Last Update: Tue, 22 Apr 2014

Monaro History

Monaro History

Launched in 1968 as a stunning two-door pillarless coupe, the HK Monaro range featured a base model, GTS and brutal GTS 327 (5.4 Litre) models. Power was taken up a couple of notches with the HT series of 1969, the GTS 327 replaced by the larger engined GTS 350 (5.7 Litre). Released in July 1970, the HG series was significant in that it was the last to feature the original silhouette.

A new generation coupe body design emerged with the HQ series in July 1971, including the new Monaro LS “Luxury Sports” model. The GTS became a V8 only powered model with three capacity options - 253ci, 308ci and 350ci. Bold bonnet and bootlid paint-outs were added in 1973 with the release of a GTS four-door sedan which sold alongside the existing coupe.

The handsome, bull-nosed HJ series came to market in 1974, adding optional front and rear spoilers for the first time. Holdens 4.2 and 5.0 Litre V8’s continued in GTS sedan and coupe, with the US sourced 350 (5.7 Litre) dropped from the range.

New emissions regulations heralded the mildly face-lifted HX Monaro in mid 1976 and a return of a trademark bonnet paint-out. The HX also saw the demise of coupe production with the luxurious
crimson, limited edition LE coupes in late 1976.

The final of the second generation GTS models was released in sedan form only as the HZ in 1977. With its critically acclaimed Radial Tuned Suspension, four wheel disc brakes and ultimately a 5.0 Litre V8
as standard, the GTS featured in the Holden range until production ceased in early 1979.

Some 20 years passed before Holden unveiled the Coupe concept car at the Sydney Motor Show. It was quickly christened as Monaro by journalists and an adoring public. The concept car was engineered for production and in late 2001, the V2 series Monaro was launched. Available as CV6 with supercharged 3.8 Litre V6 and CV8 with 5.7 Litre Gen III V8 power.

The Series II model debuted in early 2003 with a lift in V8 power and revised interior. Series II signed off with the limited edition ‘Turbine Grey’ CV8-R. The CV6 model was no longer when the Series III model appeared in 2004. Now with even more power, Series III finished off mid-year with the ‘Pulse Red’ CV8-R limited edition.

In late 2004, Holden introduced the upgraded VZ CV8 featuring new bonnet scoops and for a time was the most powerful Holden ever produced. In July 2005 Holden announced that production of the new generation Monaro would end. A run of limited edition CV8-Z models was produced to farewell the legendary Monaro name.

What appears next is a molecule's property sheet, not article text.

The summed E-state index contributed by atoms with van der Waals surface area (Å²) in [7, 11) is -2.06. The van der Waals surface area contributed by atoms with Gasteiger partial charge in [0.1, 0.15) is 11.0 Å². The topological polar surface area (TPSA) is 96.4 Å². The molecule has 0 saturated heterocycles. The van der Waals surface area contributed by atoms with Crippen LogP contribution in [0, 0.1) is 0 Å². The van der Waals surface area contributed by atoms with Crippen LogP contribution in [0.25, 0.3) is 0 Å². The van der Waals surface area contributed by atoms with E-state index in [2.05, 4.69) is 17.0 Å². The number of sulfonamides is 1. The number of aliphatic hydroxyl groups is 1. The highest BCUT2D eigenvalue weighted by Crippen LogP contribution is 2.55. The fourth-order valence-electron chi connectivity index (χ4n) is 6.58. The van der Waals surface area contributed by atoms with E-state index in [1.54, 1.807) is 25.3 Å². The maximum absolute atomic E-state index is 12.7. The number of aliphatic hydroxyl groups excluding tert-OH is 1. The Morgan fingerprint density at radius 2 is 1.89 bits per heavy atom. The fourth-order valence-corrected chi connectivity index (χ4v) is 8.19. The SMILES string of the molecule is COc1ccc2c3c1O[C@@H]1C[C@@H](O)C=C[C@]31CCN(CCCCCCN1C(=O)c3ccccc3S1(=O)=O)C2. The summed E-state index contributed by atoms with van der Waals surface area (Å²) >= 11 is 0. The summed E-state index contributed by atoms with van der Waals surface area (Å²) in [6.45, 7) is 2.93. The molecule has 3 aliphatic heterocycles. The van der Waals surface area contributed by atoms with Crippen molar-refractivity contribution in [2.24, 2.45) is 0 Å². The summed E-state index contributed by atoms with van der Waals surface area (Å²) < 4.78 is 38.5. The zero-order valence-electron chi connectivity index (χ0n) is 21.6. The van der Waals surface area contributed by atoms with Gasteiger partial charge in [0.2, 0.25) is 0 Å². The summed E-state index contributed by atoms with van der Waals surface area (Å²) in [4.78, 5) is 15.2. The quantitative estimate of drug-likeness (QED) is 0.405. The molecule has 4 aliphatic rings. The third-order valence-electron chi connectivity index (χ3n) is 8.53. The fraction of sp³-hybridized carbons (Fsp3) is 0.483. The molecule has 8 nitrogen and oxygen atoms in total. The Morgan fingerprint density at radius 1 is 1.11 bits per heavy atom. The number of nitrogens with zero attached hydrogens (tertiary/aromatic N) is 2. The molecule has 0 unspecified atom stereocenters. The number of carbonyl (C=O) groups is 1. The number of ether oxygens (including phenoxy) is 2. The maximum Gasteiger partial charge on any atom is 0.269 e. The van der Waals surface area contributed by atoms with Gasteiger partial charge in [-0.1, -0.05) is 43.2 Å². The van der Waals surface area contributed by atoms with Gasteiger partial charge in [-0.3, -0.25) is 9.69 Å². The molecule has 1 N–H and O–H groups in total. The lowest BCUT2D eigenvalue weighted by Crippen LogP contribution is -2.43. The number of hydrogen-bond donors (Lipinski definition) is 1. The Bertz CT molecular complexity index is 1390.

The very last Monaro badged coupe finished in unique ‘Torque’ orange was built on December 13, 2005 and customised by Holden Design. The car was auctioned by Holden on eBay and sold for $AUD187,355.55 with the money raised from the sale going to the Leukemia Foundation.

Monaro Legend

Monaro is regarded as one of Australia’s great muscle cars - the HK Monaro range winning Wheels “Car of the Year” for 1968. Considering the relatively short period of time Monaro has been available at your local Holden Dealer over the last forty odd years, its success is remarkable.

The new generation Monaro provided HSV with an excellent foundation for their range of controversially styled Coupé models, including the rare and unique Coupé 4 all wheel drive and thundering 6.0 Litre models.

Monaro has been exported to overseas markets in various guises over the years. HT and HG coupes were sold in South Africa as both Holden Monaro and cosmetically altered as a Chevrolet SS. V series Monaros sold in New Zealand, the Middle East as Chevrolet Lumina Coupe, the United Kingdom as Vauxhall Monaro and most famously in the United States as the Pontiac GTO.

Monaro has also enjoyed glory on the race track as well, winning the iconic Great Race at Bathurst in 1968 and 1969 - the only two occasions Monaro appeared as Holden’s main strike weapon - defeating the Ford Falcon GTHO fleet in the
process.

In 1970, with Norm Beechey, Monaro became the first Australian manufactured car to win the Australian Touring Car Championship - precursor to today’s V8 Supercar Series. Bob Jane, driving his legendary HQ Monaro, captured the torrid Marlboro Sports Sedan Series in 1974 and 1975 at the very height of the Australian Sports Sedan racing era.

Monaro dominated the Bathurst 24 Hour race, winning easily in 2002 and capping off with a memorable 1-2 in the 2003 race - with the great Peter Brock in the winning Monaro’s four driver line up.

In its various international forms, Monaro has competed in the Grand American Rolex Sports Car Series and British GT Championship. The British run car winning its class at the second round of the 2005 FIA GT Championship at Magny-Cours in France.

Wearing its Pontiac GTO suit, Monaro has even had a brief career in Hollywood. The car played a starring role in the 2004 telemovie ‘The Last Ride’, and appears in the 2005 action movie ‘Stealth’ starring Jessica Biel and Academy Award winner Jamie Foxx.

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